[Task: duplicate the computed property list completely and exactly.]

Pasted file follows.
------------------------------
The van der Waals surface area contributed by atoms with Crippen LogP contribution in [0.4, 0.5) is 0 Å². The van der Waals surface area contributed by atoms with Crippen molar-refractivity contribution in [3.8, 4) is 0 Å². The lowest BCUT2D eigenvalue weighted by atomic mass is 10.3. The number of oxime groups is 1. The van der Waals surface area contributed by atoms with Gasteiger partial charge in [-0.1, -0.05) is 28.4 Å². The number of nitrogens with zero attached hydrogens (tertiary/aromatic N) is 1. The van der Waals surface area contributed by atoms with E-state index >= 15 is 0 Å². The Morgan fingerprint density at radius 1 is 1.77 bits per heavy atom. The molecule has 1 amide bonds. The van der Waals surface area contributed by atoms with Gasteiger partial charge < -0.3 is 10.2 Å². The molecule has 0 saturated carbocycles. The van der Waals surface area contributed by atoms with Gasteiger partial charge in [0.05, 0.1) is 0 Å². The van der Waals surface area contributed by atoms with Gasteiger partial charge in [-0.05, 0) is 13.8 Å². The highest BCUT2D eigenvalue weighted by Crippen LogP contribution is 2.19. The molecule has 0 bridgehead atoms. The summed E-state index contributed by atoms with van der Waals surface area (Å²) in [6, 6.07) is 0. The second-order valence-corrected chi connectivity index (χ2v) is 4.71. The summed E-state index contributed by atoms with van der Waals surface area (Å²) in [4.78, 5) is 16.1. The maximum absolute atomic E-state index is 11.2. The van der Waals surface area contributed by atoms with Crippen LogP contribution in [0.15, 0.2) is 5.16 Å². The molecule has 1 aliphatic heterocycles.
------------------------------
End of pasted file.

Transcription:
The van der Waals surface area contributed by atoms with Crippen LogP contribution in [0.4, 0.5) is 0 Å². The van der Waals surface area contributed by atoms with Crippen molar-refractivity contribution in [3.8, 4) is 0 Å². The lowest BCUT2D eigenvalue weighted by atomic mass is 10.3. The number of oxime groups is 1. The van der Waals surface area contributed by atoms with Gasteiger partial charge in [-0.1, -0.05) is 28.4 Å². The number of nitrogens with zero attached hydrogens (tertiary/aromatic N) is 1. The van der Waals surface area contributed by atoms with E-state index >= 15 is 0 Å². The Morgan fingerprint density at radius 1 is 1.77 bits per heavy atom. The molecule has 1 amide bonds. The van der Waals surface area contributed by atoms with Gasteiger partial charge < -0.3 is 10.2 Å². The molecule has 0 saturated carbocycles. The van der Waals surface area contributed by atoms with Gasteiger partial charge in [0.05, 0.1) is 0 Å². The van der Waals surface area contributed by atoms with Gasteiger partial charge in [-0.05, 0) is 13.8 Å². The highest BCUT2D eigenvalue weighted by Crippen LogP contribution is 2.19. The molecule has 0 bridgehead atoms. The summed E-state index contributed by atoms with van der Waals surface area (Å²) in [6, 6.07) is 0. The second-order valence-corrected chi connectivity index (χ2v) is 4.71. The summed E-state index contributed by atoms with van der Waals surface area (Å²) in [4.78, 5) is 16.1. The maximum absolute atomic E-state index is 11.2. The van der Waals surface area contributed by atoms with Crippen LogP contribution in [0.15, 0.2) is 5.16 Å². The molecule has 1 aliphatic heterocycles.